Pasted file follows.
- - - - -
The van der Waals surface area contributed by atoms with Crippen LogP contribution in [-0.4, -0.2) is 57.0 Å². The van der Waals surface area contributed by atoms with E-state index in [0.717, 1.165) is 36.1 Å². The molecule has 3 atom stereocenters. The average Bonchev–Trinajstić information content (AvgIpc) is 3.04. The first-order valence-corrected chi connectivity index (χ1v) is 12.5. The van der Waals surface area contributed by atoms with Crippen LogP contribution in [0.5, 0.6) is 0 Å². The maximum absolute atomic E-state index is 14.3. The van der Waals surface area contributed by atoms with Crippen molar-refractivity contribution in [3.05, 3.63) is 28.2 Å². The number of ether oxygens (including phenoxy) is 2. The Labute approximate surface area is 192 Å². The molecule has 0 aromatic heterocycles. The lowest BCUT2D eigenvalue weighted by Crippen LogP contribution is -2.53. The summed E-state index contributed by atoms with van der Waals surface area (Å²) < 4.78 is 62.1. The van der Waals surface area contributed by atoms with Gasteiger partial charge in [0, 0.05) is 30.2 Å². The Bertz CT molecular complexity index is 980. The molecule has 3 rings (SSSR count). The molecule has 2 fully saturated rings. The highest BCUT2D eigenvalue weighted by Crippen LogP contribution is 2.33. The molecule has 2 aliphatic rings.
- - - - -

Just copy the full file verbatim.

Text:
The van der Waals surface area contributed by atoms with Crippen LogP contribution in [-0.4, -0.2) is 57.0 Å². The van der Waals surface area contributed by atoms with E-state index in [0.717, 1.165) is 36.1 Å². The molecule has 3 atom stereocenters. The average Bonchev–Trinajstić information content (AvgIpc) is 3.04. The first-order valence-corrected chi connectivity index (χ1v) is 12.5. The van der Waals surface area contributed by atoms with Crippen LogP contribution in [0.5, 0.6) is 0 Å². The maximum absolute atomic E-state index is 14.3. The van der Waals surface area contributed by atoms with Crippen molar-refractivity contribution in [3.05, 3.63) is 28.2 Å². The number of ether oxygens (including phenoxy) is 2. The Labute approximate surface area is 192 Å². The molecule has 0 aromatic heterocycles. The lowest BCUT2D eigenvalue weighted by Crippen LogP contribution is -2.53. The summed E-state index contributed by atoms with van der Waals surface area (Å²) < 4.78 is 62.1. The van der Waals surface area contributed by atoms with Gasteiger partial charge in [0, 0.05) is 30.2 Å². The Bertz CT molecular complexity index is 980. The molecule has 3 rings (SSSR count). The molecule has 2 fully saturated rings. The highest BCUT2D eigenvalue weighted by Crippen LogP contribution is 2.33. The molecule has 2 aliphatic rings.